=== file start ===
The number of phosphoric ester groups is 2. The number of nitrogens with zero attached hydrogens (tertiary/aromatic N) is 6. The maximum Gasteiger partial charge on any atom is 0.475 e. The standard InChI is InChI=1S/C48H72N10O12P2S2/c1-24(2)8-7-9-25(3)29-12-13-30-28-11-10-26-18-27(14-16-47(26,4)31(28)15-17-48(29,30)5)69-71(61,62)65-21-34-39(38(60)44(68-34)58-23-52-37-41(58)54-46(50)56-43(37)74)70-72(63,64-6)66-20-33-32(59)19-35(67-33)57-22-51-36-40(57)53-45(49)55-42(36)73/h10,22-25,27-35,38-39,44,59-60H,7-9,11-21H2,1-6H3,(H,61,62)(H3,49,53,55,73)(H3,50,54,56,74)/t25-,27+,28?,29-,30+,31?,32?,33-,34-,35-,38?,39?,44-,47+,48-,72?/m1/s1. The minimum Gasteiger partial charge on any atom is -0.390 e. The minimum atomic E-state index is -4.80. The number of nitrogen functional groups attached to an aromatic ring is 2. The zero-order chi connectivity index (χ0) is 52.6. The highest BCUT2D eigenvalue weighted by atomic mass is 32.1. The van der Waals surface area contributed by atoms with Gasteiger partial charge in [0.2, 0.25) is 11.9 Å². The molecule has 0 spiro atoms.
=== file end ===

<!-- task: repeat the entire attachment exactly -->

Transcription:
The number of phosphoric ester groups is 2. The number of nitrogens with zero attached hydrogens (tertiary/aromatic N) is 6. The maximum Gasteiger partial charge on any atom is 0.475 e. The standard InChI is InChI=1S/C48H72N10O12P2S2/c1-24(2)8-7-9-25(3)29-12-13-30-28-11-10-26-18-27(14-16-47(26,4)31(28)15-17-48(29,30)5)69-71(61,62)65-21-34-39(38(60)44(68-34)58-23-52-37-41(58)54-46(50)56-43(37)74)70-72(63,64-6)66-20-33-32(59)19-35(67-33)57-22-51-36-40(57)53-45(49)55-42(36)73/h10,22-25,27-35,38-39,44,59-60H,7-9,11-21H2,1-6H3,(H,61,62)(H3,49,53,55,73)(H3,50,54,56,74)/t25-,27+,28?,29-,30+,31?,32?,33-,34-,35-,38?,39?,44-,47+,48-,72?/m1/s1. The minimum Gasteiger partial charge on any atom is -0.390 e. The minimum atomic E-state index is -4.80. The number of nitrogen functional groups attached to an aromatic ring is 2. The zero-order chi connectivity index (χ0) is 52.6. The highest BCUT2D eigenvalue weighted by atomic mass is 32.1. The van der Waals surface area contributed by atoms with Gasteiger partial charge in [0.2, 0.25) is 11.9 Å². The molecule has 0 spiro atoms.